Back to the basics in nature

Big Daddy Bo took some time out recently for a road trip into nature with some of his boys. I shook up my regular routine and came back with some fresh perspective on shit.

Yes, I went up to the Scottish Highlands for a few glasses of top quality whisky and a browse at some of the scenery. I shut down the engines for a while and took a look at things from a different angle. And what it did was reaffirm for me the importance of breaking routine and smelling the roses – it’s something we should all do a lot more of.

Get in touch with nature

“One of the most tragic things I know about human nature is that all of us tend to put off living. We are all dreaming of some magical rose garden over the horizon instead of enjoying the roses that are blooming outside our windows today.” – Dale Carnegie

I have grown up living life to a series of deadlines. And I’m not alone in that. We rush from one panic to another; one project to another; one deadline to another.

It’s travelling from A to B via the quickest route. And we make big sacrifices to get there. We try to cut corners and we get tunnel vision – we don’t see the bigger picture.

How many times have you wished your life away so you can get through things? Saying things like:

“I wish this week was over”

“Roll on 5pm so I can get out of here”

“I can’t wait until next year”

In those few days in the Scottish wilderness it hit me: Nature doesn’t panic. Nature doesn’t rush. There are no projects or deadlines. Nature just is.

Nature is present just as I should be.

Everything in nature happens in its own time and while I was reflecting on this in Scotland, the importance of yesterday and tomorrow shrank. There was only now and I appreciated that fact a lot more than I normally do when I’m entrenched in my regular routine.

 

“Adopt the pace of nature: her secret is patience.” – Ralph Waldo Emerson

Life in the Highlands is very different to that in London or any other city. It’s a slower pace. More simple – and I don’t mean that negatively. The unnecessary complications of urban living are not there. And it feels more real – more authentic.

Everything in its own time – the natural world has composure and patience.

But it’s a way of life that has been lost or forgotten by most of us. Rediscovering what living like this feels like reawakens our instinctive masculine core and cuts away all the bullshit that’s shoved down our throats every day.

 

“The earth has music for those who listen.” – George Santayana

We have over-complicated things and the truly essential skills and knowledge that we need as men has been buried under this pile of bullshit.

Think of the Signal to Noise ratio (SNR). It’s a measure used to compare the level of desired signal to the level of unwanted background noise. Modern lifestyles are mostly noise – things that don’t REALLY matter. Not really.

Does it really matter that you used inconsistent fonts in your powerpoint presentation to the CEO?

Does it really matter that a potential honey flaked on you at the last minute?

Does it really matter that you missed out on tickets to the big Champions League game?

No.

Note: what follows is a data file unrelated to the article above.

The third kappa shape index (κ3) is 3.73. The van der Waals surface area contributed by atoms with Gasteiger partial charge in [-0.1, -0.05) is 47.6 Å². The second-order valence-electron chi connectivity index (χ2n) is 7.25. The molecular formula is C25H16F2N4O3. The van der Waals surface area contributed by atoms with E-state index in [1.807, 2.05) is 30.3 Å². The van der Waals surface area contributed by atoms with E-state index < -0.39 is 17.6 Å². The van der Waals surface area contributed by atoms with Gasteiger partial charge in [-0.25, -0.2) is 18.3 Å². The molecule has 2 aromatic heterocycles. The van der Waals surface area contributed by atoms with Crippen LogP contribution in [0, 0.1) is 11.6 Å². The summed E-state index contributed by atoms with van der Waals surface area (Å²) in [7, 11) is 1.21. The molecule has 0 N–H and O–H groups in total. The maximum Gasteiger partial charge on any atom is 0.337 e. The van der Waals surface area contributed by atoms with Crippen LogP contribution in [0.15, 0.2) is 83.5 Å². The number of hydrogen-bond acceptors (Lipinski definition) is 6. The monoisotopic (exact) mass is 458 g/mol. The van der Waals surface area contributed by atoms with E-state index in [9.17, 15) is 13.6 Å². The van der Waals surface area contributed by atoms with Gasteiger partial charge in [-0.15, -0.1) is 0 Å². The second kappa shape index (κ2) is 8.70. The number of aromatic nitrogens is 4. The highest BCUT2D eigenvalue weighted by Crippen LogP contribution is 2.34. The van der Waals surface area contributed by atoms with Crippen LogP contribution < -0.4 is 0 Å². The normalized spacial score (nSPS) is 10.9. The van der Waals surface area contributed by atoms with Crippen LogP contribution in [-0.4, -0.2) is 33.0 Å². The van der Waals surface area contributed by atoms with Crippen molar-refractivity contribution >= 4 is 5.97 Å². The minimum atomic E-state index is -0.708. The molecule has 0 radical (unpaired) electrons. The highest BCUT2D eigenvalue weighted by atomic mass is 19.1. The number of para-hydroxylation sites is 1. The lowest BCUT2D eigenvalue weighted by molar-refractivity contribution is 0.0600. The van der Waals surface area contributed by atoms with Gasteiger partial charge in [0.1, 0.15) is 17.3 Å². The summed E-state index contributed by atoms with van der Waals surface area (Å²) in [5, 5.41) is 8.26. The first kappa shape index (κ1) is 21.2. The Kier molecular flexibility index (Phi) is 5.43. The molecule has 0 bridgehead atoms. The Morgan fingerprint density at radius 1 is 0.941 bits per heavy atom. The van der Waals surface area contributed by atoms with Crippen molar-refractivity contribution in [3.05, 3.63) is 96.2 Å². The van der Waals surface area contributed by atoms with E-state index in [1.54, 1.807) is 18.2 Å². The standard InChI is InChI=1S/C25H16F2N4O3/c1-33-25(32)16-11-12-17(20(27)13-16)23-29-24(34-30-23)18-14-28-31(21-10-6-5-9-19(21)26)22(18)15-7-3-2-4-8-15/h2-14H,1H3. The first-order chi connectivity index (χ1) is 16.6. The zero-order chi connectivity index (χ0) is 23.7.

All these things, essentially, are noise. And there is so much of it in our lives that we have to listen REALLY hard to hear the signal.

While there, we rented a place beside Loch Sunart that had a wooden balcony overlooking the water. I sat out there one night with a large glass of whisky. There was no traffic, no people and no noise. And as the stars wheeled in the sky the only sounds were from the occasional bird or fish splashing in the water. Everything felt like signal and it was much easier to hear.

There’s something to be said about a tall glass of whisky, time and silence.

 

Earth and sky, woods and fields, lakes and rivers, the mountain and the sea, are excellent schoolmasters, and teach some of us more than we can ever learn from books. – John Lubbock

When I was 11 I received a great piece of advice that I never forgot – “Enjoy life, but don’t be afraid to smell the roses once in a while.”

The older I get, the more that advice rings true. But just like a river, the skill is to continually move forward. Smelling the roses is like when that river slows down in a large pool. It slows down…but it does not stop.

Reflect on the past, but don’t live there. Slow down…but don’t stop. Remember and learn…then move on. Don’t get sentimental or nostalgic. The river can only flow one way.

 

“We must constantly look at things in a different way.” John Keating – Dead Poets’ Society

Robin Williams’ character in Dead Poets Society passed on some fierce wisdom to his students. He encourages the boys in his class to constantly look at things in a different way, demonstrating this by standing on his desk in order to see the classroom from a different angle.

That’s what I did – except that before I stood on my desk, I took it into the Scottish wilderness and set it in between some Highland cows and a shitload of nature.

 

“I like it when a flower or a little tuft of grass grows through a crack in the concrete. It’s so fuckin’ heroic.” – George Carlin

So that’s it. I went on a short break, broke my regular routine for a while and got a different perspective. And looking at things from a different angle helped me see and understand the importance of the Iron Qualities even more clearly.

You are alive. Smell the roses. Constantly question yourself, where you are and where you’re going.

Don’t just live to work. Don’t just serve. Don’t believe the hype. Don’t believe the empty promises. You are not a cog. You are not a machine. You are a person. You are alive. And that’s a beautiful thing.

Don’t just serve. Go out and live. Live deep and suck the marrow out of life.